In the tech world, a “beacon” is a small device that emits a signal that is picked up by a mobile app running on iOS and Android devices. The app reacts accordingly.
In transportation, one of the most recent applications for beacons is the ridesharing service Uber. The company gives contractor drivers a small device that goes on the windshield. It uses color-pairing technology to help drivers and riders more quickly connect at night, particularly at crowded venues.
Riders can personalize their pickup by selecting a color for the beacon to glow on their driver’s vehicle.
Motus, which offers a mobile platform for vehicle management and mileage tracking for reimbursement, announced another use for beacons in transportation: to reduce battery drain from mobile apps that use GPS to track assets.
“Battery drain is a reality for any location-based app, as GPS-enabled technology creates a struggle between location accuracy and battery consumption. The more frequently GPS collects data from the phone’s GPS chip, cell towers and Wi-Fi hotspots to determine location data, the more battery is consumed,” said Craig Powell, president and CEO of Motus.
The types of fleets that use the Motus platform have workers that are service, sales and delivery professionals with non-specialty vehicles they use for both personal and business purposes, he says.
Rather than install a telematics device to track personal and business use of the asset, companies can use the Motus platform, which includes a mobile app that drivers download to a smartphone or tablet. The Motus Beacon is a small hardware device that utilizes Bluetooth Low Energy (BLE) technology to sense whether or not a Motus user’s mobile device is in proximity to their vehicle.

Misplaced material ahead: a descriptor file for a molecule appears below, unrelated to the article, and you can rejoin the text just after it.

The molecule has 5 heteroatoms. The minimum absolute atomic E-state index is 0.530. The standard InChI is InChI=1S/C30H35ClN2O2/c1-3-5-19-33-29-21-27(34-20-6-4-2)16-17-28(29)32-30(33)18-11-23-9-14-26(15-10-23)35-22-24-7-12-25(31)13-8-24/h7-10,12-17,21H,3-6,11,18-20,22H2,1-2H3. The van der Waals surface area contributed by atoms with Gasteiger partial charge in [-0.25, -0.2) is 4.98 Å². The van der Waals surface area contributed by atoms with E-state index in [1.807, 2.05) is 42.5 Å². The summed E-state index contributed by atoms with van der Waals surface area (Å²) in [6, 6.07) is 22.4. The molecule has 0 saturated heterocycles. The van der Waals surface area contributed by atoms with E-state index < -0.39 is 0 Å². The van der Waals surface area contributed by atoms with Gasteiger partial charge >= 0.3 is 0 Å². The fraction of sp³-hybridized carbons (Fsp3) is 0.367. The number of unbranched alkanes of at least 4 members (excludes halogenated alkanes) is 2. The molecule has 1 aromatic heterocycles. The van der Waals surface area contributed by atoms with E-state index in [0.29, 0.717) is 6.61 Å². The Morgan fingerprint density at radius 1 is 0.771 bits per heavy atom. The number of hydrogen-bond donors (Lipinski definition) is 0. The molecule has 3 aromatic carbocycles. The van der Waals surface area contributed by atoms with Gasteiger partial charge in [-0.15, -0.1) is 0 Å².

When the user approaches, or is inside their vehicle, the Motus Beacon senses their proximity and automatically enables the Motus App for mileage tracking when the vehicle begins moving. Conversely, when the vehicle is stopped, the Motus App automatically shuts down, preserving the user’s battery life until returning to their automobile.
Recently completed customer testing revealed up to an 80 percent savings in battery life when pairing the Motus Beacon with the company’s mileage tracking app.
The Motus Beacon costs less than $20 and is placed anywhere in the vehicle (typically the glove box or center console). The device has a basic accelerometer that Motus plans to use for future applications that will track driver safety behaviors.
“The beacon-based proximity industry has seen tremendous growth over the past few years, particularly in marketing to consumers,” said Rick Blaisdell, Motus chief technology officer. “We’re proud to have employed this technology in a unique way, but our investment in using beacon technology to solve battery drain is only the first step in developing much broader applications to benefit our end users.”
Motus Beacon will be available beginning in Q2, 2017. For additional information visit http://www.motus.com/battery.